Used to be, not that long ago, kids would listen to music like this, pass the joint around, and dance. Now, kids are listening to this band, passing the joint around, and moshing. It shows that Psychedelia, or “Hash Rock”, as Stinkeye frontman Andrew Hosley puts it, it is still as relevant and timeless as it has ever been.
I first caught up with Stinkeye completely by accident back in November of last year when they opened for Nik Turner (of Hawkwind) and Hedersleben in the backyard of a headshop/bookstore in Phoenix. I did not even know until that very day that the concert was taking place. From the first few notes, I realized that this was not just another Post-Punk band grinding their strings with the distortion knob turned all the way to the right. What I had discovered, by pure chance, were players of a new generation of Space Rock—a genre that has held a place in my heart for decades. Their sound is driven not by the Hammond organ chords and drones of two generations ago, but by hard-edged, pulsing guitar and effects. They make the “many fantastic colors” mentioned by Cream swirl in a pattern all their own.
We knew immediately with this performance that this was a band to keep our eyes on, and we got a chance to speak to Hosley and the other members of Stinkeye in a subsequent interview (seen here), as well as on a few other occasions. To help them out, we took some photo shots of them in a number of places around Phoenix to give them some graphic material to work with. We also spoke with Hosley at length about his Llantera project and other ideas (the Demos have been online since October). We have been anticipating this release now for months.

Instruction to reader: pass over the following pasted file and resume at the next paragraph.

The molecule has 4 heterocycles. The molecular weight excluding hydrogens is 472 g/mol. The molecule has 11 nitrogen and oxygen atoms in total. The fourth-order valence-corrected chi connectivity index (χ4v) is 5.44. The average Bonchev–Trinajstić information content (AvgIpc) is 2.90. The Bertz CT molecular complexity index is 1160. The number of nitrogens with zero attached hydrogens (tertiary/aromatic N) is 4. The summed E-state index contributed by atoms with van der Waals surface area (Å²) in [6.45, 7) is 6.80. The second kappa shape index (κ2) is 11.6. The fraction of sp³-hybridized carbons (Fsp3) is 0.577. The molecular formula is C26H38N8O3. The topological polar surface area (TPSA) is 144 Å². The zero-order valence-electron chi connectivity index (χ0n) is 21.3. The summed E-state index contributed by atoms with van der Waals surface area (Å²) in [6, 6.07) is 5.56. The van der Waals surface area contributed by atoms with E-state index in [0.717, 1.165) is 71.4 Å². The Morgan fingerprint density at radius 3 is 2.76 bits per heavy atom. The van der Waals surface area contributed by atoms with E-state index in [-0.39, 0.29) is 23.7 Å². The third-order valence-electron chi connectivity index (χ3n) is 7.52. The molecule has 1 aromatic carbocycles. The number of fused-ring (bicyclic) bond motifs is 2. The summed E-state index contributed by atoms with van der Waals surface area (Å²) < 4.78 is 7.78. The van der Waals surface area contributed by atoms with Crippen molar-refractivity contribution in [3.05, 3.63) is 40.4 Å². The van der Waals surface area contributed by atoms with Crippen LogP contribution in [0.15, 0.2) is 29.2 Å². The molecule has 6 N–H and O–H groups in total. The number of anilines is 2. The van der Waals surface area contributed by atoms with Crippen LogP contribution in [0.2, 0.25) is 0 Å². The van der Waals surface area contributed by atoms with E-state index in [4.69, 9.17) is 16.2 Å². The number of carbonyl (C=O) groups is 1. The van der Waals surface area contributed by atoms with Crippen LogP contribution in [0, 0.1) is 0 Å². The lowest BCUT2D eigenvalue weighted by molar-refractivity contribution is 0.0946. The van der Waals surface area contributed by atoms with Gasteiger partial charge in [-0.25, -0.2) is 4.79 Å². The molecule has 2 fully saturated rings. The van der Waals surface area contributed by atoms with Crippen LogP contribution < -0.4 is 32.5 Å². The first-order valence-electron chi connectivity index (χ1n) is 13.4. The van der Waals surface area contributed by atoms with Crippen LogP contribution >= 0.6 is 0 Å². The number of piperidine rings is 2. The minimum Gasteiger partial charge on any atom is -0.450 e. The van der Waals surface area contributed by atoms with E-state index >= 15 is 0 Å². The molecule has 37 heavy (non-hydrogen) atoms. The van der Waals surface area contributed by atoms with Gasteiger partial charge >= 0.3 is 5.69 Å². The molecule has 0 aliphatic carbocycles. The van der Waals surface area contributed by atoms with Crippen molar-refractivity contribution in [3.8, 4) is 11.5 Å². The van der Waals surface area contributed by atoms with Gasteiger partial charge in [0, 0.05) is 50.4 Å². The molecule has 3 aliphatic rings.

Here it is, ready for its June 15 rollout: Llantera, their first LP, is a compilation of the material that they have been playing live all over the Valley and beyond. The crisp production and mixing does not compromise the wild feel of the live performances that are preserved in these tracks. Present in the music are sounds reminiscent of Pink Floyd (hence the name of the final song of the album, Fink Ployd), as well as Gong/Paragong, Can, Hawkwind, Steve Hillage, and a number of other Euro-Progressive bands of the 1970s in England as well as on the Continent. Younger listeners than the old fogey writing this review will hear influences from Kyuss, Eagles of Death Metal, Brant Bjork, Fu Manchu, and Queens of the Stone Age. I love all of these tracks, but the ones that stand out for me are “Orange Man”, “Pink Clam”, and the title track “Llantera”. Stinkeye manages to be inspired by vibes from the past, while pulling off a modern, original sound that is neither derivative nor dated.
Stinkeye is Andrew Hosley on lead guitar and vocals, Arthur DeMuro on drums, and Harris Smull on bass. Llantera was masterfully mixed and tracked by Dylan Thomas at Savage Tactics Recording Studio in Phoenix, AZ. It is a strong start to a discography. This is absolutely not one of those albums with one or two “crowd favorites” and then a bunch of filler material. All of these songs are pretty rockin’, and can appeal to a wide range of tastes and demographics. You usually do not run into bands that you can either mosh or chill to depending on what fits your style. So, give these guys a listen and decide for yourself how to groove to it.
The Llantera Track List:
1. The Calm
2. Orange Man
3. Pink Clam
5. Bringer of Grief
6. No Spoon
8. Fink Ployd